My artistic preoccupation is mostly based on existential explorations of the human condition. Very much interested in the intensity of sensation experienced from the subject’s presence, I’m looking beyond the body, discovering that beyond our well-lived triviality in each individual the spirit is made flesh, under its surface in each one the whole creation breathes. Though the starting point is always personal, emerging out of my obsessions and the emotional intensity which flows through myself and through people living around me, this intensely personal content of the work invites a reciprocal identification on the part of the viewer.

http://melindamatyas.com

https://www.facebook.com/MelindaMatyasPaintings/

https://www.instagram.com/melinda_matyas/

 

The Figure as Metaphor

by Tom Bennett

Barely Resolved Inoffensive Nude, oil on canvas, 2016

Barely Resolved Inoffensive Nude, oil on canvas, 2016

Fatigue 4, oil on paper, 2016, 16" x 22"

Fatigue 4, oil on paper, 2016, 16″ x 22″

Fatigue, oil on paper, 2016, 12" x 9"

Fatigue, oil on paper, 2016, 12″ x 9″

Fatigue 2, oil on paper, 2016, 20" x 16"

Fatigue 2, oil on paper, 2016, 20″ x 16″

Fatigue 3, oil on paper, 2016, 16" X 20'

Fatigue 3, oil on paper, 2016, 16″ X 20′

In the Hold, oil on paper, 2012, 18" x 9"

In the Hold, oil on paper, 2012, 18″ x 9″

Muddy Company, oil on paper, 2012, 16" x 20"

Muddy Company, oil on paper, 2012, 16″ x 20″

Quiet, oil on paper, oil on paper, 2015, 19.5" x 27"

Quiet, oil on paper, oil on paper, 2015, 19.5″ x 27″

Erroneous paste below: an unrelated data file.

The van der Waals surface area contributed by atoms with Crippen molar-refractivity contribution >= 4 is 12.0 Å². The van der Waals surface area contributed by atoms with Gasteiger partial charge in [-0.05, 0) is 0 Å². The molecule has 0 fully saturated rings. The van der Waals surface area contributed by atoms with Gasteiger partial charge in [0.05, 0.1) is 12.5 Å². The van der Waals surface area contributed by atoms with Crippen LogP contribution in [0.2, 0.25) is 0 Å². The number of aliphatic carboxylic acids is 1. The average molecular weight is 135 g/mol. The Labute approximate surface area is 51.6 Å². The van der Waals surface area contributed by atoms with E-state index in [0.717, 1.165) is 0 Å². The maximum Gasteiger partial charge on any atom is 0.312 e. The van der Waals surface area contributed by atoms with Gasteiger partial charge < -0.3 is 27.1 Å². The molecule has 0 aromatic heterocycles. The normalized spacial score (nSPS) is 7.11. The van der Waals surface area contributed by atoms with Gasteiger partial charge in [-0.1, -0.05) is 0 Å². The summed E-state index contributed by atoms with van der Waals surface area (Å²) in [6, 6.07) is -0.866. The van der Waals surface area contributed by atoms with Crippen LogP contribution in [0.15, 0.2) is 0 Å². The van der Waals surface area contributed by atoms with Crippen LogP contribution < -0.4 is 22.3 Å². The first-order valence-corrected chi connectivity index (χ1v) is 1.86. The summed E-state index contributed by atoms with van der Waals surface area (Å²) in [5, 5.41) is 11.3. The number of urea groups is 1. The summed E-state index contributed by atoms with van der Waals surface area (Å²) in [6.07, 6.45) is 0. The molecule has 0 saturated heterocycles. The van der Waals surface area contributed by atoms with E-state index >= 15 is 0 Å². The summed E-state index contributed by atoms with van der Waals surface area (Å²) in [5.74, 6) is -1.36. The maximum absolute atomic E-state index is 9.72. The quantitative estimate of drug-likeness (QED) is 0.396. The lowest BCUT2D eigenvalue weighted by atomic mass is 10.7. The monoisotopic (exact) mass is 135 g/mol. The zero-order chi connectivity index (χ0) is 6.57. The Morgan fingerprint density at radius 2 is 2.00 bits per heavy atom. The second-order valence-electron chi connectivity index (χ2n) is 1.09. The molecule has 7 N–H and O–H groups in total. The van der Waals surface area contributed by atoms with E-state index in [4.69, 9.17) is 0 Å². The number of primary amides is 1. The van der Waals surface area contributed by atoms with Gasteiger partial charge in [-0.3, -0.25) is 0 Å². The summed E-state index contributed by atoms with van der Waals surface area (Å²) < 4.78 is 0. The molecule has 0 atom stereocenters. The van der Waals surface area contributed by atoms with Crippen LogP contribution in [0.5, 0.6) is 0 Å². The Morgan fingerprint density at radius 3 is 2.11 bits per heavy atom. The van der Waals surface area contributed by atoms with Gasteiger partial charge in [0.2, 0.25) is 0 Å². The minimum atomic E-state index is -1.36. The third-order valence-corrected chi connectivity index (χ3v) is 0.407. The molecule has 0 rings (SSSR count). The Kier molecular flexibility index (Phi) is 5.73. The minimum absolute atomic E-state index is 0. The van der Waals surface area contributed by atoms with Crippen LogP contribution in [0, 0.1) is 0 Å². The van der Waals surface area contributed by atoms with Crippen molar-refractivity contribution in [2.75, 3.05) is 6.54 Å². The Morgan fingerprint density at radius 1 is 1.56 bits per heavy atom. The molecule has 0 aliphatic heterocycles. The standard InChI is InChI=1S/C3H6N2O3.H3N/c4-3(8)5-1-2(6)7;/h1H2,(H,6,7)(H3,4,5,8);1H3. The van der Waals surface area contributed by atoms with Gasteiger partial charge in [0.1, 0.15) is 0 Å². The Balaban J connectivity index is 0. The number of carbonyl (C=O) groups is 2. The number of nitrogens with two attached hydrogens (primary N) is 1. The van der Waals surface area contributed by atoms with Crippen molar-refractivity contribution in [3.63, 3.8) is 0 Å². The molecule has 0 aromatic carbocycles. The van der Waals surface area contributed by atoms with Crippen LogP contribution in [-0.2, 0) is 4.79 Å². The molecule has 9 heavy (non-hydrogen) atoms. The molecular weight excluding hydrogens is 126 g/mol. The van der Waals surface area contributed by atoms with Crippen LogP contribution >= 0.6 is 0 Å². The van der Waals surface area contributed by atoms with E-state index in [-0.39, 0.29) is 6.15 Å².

Mannered Nude, oil on paper, 2015, 9" x 24"

Mannered Nude, oil on paper, 2015, 9″ x 24″

Memory Loss, oil on paper, 18" x 14"

Memory Loss, oil on paper, 18″ x 14″

Sleepwalk Redux 2, monotype, 12" x 12"

Sleepwalk Redux 2, monotype, 12″ x 12″

Sleepwalk Redux 17, monotype, 12" x 12"

Sleepwalk Redux 17, monotype, 12″ x 12″

Sleepwalk Redux 24, monotype, 12" x 12"

Sleepwalk Redux 24, monotype, 12″ x 12″

Witch 18, monotype, 2016, 12" x 12''

Witch 18, monotype, 2016, 12″ x 12”

Witch 21, monotype, 2016, 12" X 12"

Witch 21, monotype, 2016, 12″ X 12″

These Things don't Mean Anything, 2012, 18" x 9"

These Things don’t Mean Anything, 2012, 18″ x 9″

 

Tom Bennett-me at silvermineArtist: Tom Bennett

Tom Bennett, born in Ridgefield, Connecticut, grew up in a household of artists and was influenced by his father, Harry Bennett, an award-winning painter and illustrator. His father’s version of Dante’s Divine Comedy was seminal in shaping Bennett’s early aesthetic.  He grew up spending much of his time experimenting with a wide range of art mediums, but particularly, drawing.

He received a Bachelor of Fine Arts in Painting at the University of Connecticut in 1982 where he worked under the noted  painter and photographer, Bill Parker. He also studied design and color under the award-winning Paul Zelanski.

Tom had his first one-man show at the Ridgefield Guild of Artist Gallery in 1983, and a few months later moved to New York City to further pursue his painting.

In 1985 Tom spent seven months traveling alone through Western and Eastern Europe— into Hungary, East Germany and Yugoslavia—and Africa, sketching while traveling and absorbing new stimuli. His visits to sites like Dauchau and occupied East Germany left him with renewed connection to an inchoate subconscious iconography.